Border closures and export bans are playing havoc with food prices leading to wild prices and unprecedented product demand fluctuations.
This is according to the latest market research report by Tridge, a global sourcing and market intelligence hub for the food industry.
“Covid-19 is uprooting supply chains all over the world and severely disrupting agricultural trade,” reads the report which found product availability, border restrictions and logistics regulations were changing almost daily around the world.
The uncertainty being faced in the agricultural sector is reflected in the highest prices ever for ginger in Indonesia and decreased prices for lobster in Canada.
In East and Southern Africa there has also been significant impact.
According to the report, there has been a free fall in the price of cashews. In Ghanaprices have decreased from $123 to around $61 to $70 for a 100kg bag. This as demand for cashews in Ghana, Côte d'Ivoire, Nigeria and Benin has plummeted since their main export destination is Vietnam. In the past cashews were exported to China which, since the Covid-19 pandemic, has ceased imports of the product from Vietnam.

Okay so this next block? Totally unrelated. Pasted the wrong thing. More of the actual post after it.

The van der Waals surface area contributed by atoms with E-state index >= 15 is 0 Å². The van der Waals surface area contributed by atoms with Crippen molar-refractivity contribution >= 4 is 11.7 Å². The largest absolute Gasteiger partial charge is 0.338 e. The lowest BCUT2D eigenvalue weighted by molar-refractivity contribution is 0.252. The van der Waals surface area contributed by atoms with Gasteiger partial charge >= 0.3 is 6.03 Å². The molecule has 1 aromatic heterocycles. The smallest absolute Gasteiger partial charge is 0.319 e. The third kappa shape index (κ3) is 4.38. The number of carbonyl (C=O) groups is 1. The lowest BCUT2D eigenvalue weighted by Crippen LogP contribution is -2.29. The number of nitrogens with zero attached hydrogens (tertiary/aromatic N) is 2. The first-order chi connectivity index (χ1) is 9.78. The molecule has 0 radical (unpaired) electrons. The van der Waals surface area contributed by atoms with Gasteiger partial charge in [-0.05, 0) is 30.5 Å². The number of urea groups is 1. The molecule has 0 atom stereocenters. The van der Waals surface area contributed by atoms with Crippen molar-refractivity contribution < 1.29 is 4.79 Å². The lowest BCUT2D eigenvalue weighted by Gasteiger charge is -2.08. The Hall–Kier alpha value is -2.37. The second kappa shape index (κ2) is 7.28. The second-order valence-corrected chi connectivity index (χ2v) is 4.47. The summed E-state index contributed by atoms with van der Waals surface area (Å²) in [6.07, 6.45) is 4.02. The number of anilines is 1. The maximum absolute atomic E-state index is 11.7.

Avocados from the region have also been hard hit, with Kenya in particular feeling the impact due to the low demand for the product thanks to restrictions in importing countries such as China, Spain and Germany. The country has also seen a drop in demand for its tea exports as has Uganda for coffee and cocoa beans.
In South Africa, the government has extended the fishing season for West Coast lobster as well as other fish due to the heavy losses in the fishing industry, but due to the global low demand the export price has declined significantly.
With trade between countries increasingly grinding to a halt, countries are seeing an excess in supply of some products and huge demand for others, depending on the import or export destination.
According to the report, South Africa will see a reduction in domestic supplies of rice, palm oil and wheat, which it imports in large quantities from China, while it will have an excess of fruit and vegetables due to its export limitations to key markets.